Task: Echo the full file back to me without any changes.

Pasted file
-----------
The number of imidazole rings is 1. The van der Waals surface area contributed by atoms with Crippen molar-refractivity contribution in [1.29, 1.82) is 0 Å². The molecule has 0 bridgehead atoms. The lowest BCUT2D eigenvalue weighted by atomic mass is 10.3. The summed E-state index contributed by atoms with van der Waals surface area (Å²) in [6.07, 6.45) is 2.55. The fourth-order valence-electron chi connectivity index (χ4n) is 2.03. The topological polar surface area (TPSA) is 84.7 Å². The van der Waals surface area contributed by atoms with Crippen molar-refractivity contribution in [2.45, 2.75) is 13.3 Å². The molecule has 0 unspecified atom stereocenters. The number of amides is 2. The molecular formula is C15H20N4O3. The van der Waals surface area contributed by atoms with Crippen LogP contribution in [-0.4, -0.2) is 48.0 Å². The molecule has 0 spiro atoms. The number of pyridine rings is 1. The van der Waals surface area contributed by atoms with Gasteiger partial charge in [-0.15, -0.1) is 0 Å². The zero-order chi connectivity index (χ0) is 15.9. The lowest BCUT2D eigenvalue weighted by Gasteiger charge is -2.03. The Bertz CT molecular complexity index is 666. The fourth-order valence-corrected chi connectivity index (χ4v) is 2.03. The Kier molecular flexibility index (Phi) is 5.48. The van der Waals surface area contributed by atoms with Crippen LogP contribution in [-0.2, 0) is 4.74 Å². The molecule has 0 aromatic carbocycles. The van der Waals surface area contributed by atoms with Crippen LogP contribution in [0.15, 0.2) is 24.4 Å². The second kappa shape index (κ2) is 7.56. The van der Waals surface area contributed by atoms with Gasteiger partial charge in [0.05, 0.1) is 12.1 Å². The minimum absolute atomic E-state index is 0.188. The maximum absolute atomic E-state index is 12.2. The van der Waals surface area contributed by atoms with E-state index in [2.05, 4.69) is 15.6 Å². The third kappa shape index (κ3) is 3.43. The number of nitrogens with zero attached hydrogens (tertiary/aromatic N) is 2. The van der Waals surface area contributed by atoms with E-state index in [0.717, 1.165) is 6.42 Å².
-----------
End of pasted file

The number of imidazole rings is 1. The van der Waals surface area contributed by atoms with Crippen molar-refractivity contribution in [1.29, 1.82) is 0 Å². The molecule has 0 bridgehead atoms. The lowest BCUT2D eigenvalue weighted by atomic mass is 10.3. The summed E-state index contributed by atoms with van der Waals surface area (Å²) in [6.07, 6.45) is 2.55. The fourth-order valence-electron chi connectivity index (χ4n) is 2.03. The topological polar surface area (TPSA) is 84.7 Å². The van der Waals surface area contributed by atoms with Crippen molar-refractivity contribution in [2.45, 2.75) is 13.3 Å². The molecule has 0 unspecified atom stereocenters. The number of amides is 2. The molecular formula is C15H20N4O3. The van der Waals surface area contributed by atoms with Crippen LogP contribution in [-0.4, -0.2) is 48.0 Å². The molecule has 0 spiro atoms. The number of pyridine rings is 1. The van der Waals surface area contributed by atoms with Gasteiger partial charge in [-0.15, -0.1) is 0 Å². The zero-order chi connectivity index (χ0) is 15.9. The lowest BCUT2D eigenvalue weighted by Gasteiger charge is -2.03. The Bertz CT molecular complexity index is 666. The fourth-order valence-corrected chi connectivity index (χ4v) is 2.03. The Kier molecular flexibility index (Phi) is 5.48. The van der Waals surface area contributed by atoms with Crippen LogP contribution in [-0.2, 0) is 4.74 Å². The molecule has 0 aromatic carbocycles. The van der Waals surface area contributed by atoms with Crippen LogP contribution in [0.15, 0.2) is 24.4 Å². The second kappa shape index (κ2) is 7.56. The van der Waals surface area contributed by atoms with Gasteiger partial charge in [0.05, 0.1) is 12.1 Å². The minimum absolute atomic E-state index is 0.188. The maximum absolute atomic E-state index is 12.2. The van der Waals surface area contributed by atoms with E-state index in [2.05, 4.69) is 15.6 Å². The third kappa shape index (κ3) is 3.43. The number of nitrogens with zero attached hydrogens (tertiary/aromatic N) is 2. The van der Waals surface area contributed by atoms with E-state index in [0.717, 1.165) is 6.42 Å².